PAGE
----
In the past two years, the Chicago Cubs have had two Cy Young finalists and one Cy Young winner. In 2015, Arrieta won the Cy Young Award, and in 2016 Jon Lester was the runner up, with Kyle Hendricks taking third place.
The Cubs had the 3rd most fWAR by starting pitchers, and they had by far the lowest staff ERA in the majors at 2.96. The next lowest ERA was 64 points behind them at 3.60. While part of this was due to excellent defense, the Cubs still had the 4th lowest staff FIP, putting them in the elite company of the Mets, Dodgers, and Nationals.
There is no question that the Cubs have an elite staff, but the question is how much their staff success was due to excellent defense, and whether they can repeat their 2016 success. In this Position by Position post, we’ll take a look at the top of the rotation for 2017, consisting of Jon Lester, Kyle Hendricks, and Jake Arrieta, as well as what we can expect from these starters this year.
Jon Lester had an excellent 2016 and capped it off with a stunning performance in the playoffs. While he did not command the lowest ERA among Cubs starters (that honor belonged to Kyle Hendricks) he placed second in Cy Young voting and was worth an excellent 4.3 fWAR. Lester’s 2.44 ERA (2nd lowest in baseball) and 3.41 FIP (9th lowest) were some of the best of his career. In fact, it was the lowest ERA he has put up in his 10 years in the big leagues.
Lester compounded that feat by pitching 202.2 innings and starting 32 games. He won 19 games, if that’s something that you care about, and only lost 5. He had an excellent K/9 ratio (8.75) and BB/9 (2.31) and pitched his way to 2 complete games. He had 197 strikouts and only 52 walks.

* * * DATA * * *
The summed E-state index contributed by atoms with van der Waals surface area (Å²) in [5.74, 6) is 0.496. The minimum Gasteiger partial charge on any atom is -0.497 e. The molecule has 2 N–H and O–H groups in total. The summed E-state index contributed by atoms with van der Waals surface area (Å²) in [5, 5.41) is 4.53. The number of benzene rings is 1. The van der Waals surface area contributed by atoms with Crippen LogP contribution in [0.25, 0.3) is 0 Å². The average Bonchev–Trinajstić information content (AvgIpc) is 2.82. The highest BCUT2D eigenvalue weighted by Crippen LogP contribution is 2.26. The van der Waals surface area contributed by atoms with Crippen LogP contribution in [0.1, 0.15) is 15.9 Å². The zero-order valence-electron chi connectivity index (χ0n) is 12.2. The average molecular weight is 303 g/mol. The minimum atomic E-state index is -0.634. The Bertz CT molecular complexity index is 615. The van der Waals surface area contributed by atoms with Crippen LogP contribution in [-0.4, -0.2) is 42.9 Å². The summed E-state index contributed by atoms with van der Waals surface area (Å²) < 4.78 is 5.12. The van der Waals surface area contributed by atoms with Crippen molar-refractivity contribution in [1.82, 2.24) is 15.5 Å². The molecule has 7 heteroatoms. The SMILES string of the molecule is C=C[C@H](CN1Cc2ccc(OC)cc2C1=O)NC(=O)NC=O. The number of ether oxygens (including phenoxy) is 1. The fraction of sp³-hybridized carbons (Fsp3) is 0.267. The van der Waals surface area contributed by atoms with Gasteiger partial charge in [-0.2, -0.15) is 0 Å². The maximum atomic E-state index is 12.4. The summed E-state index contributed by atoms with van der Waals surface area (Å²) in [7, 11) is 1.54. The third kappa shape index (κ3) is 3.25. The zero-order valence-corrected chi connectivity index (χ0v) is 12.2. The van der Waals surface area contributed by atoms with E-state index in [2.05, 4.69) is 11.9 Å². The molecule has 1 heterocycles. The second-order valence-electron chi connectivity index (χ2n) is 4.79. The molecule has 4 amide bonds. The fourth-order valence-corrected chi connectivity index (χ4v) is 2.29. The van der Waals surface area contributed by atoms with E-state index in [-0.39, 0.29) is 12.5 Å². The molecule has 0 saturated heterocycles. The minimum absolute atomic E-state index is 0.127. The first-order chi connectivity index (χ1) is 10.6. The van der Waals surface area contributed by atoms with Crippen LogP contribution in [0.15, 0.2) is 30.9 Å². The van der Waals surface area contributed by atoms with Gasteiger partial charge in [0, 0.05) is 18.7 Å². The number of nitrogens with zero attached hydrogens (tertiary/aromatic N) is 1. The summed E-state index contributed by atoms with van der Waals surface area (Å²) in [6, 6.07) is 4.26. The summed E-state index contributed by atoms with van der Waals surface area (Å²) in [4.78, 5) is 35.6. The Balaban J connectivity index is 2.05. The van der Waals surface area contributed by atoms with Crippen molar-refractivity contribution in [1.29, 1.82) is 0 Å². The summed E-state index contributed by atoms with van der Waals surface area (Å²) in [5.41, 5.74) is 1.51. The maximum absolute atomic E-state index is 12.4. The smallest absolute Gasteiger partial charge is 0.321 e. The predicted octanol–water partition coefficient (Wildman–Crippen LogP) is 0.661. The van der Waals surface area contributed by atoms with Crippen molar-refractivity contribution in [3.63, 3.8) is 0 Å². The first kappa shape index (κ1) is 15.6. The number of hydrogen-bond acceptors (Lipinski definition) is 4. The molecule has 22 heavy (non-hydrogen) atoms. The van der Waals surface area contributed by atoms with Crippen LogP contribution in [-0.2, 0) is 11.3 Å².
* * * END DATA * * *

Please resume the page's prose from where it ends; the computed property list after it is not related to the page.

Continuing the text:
While he still has problems throwing to first base, Lester had one of his best seasons in the big leagues last year. He also contributed in the postseason, where he had an excellent 2.02 ERA in 35.2 innings. He was the NLCS Co-MVP with Javier Báez and struck out 30 batters in the playoffs. Lester also came out in relief in Game 7 of the World Series and was excellent, and he was a critical part of the Cubs rotation all throughout last year.
Can Lester repeat his 2016 success? Both Steamer and Depth Charts have Lester worth over 4.0 fWAR next year, and both predict he will have an ERA under 3.50. His strikeout and walk rates should stay fairly consistent, but with a different defensive look it is hard to predict how his excellent ERA might be affected with Schwarber in left and without Fowler in center. While we can expect some regression, Lester is still set to be the ace at the top of this Cubs staff.
It’s not everyday that a pitcher is able to drop almost 2 full points in ERA in one year, but that’s exactly what Kyle Hendricks did in 2016. Hendricks’2016 was far better than almost anyone could have predicted and he put up excellent numbers across the board. He had a career high in fWAR (4.5, the most on the Cubs staff) and had a career low in ERA (2.13) and FIP (3.20). He struck out the most batters of his career (170 SO) and only gave up 44 walks in 190 IP.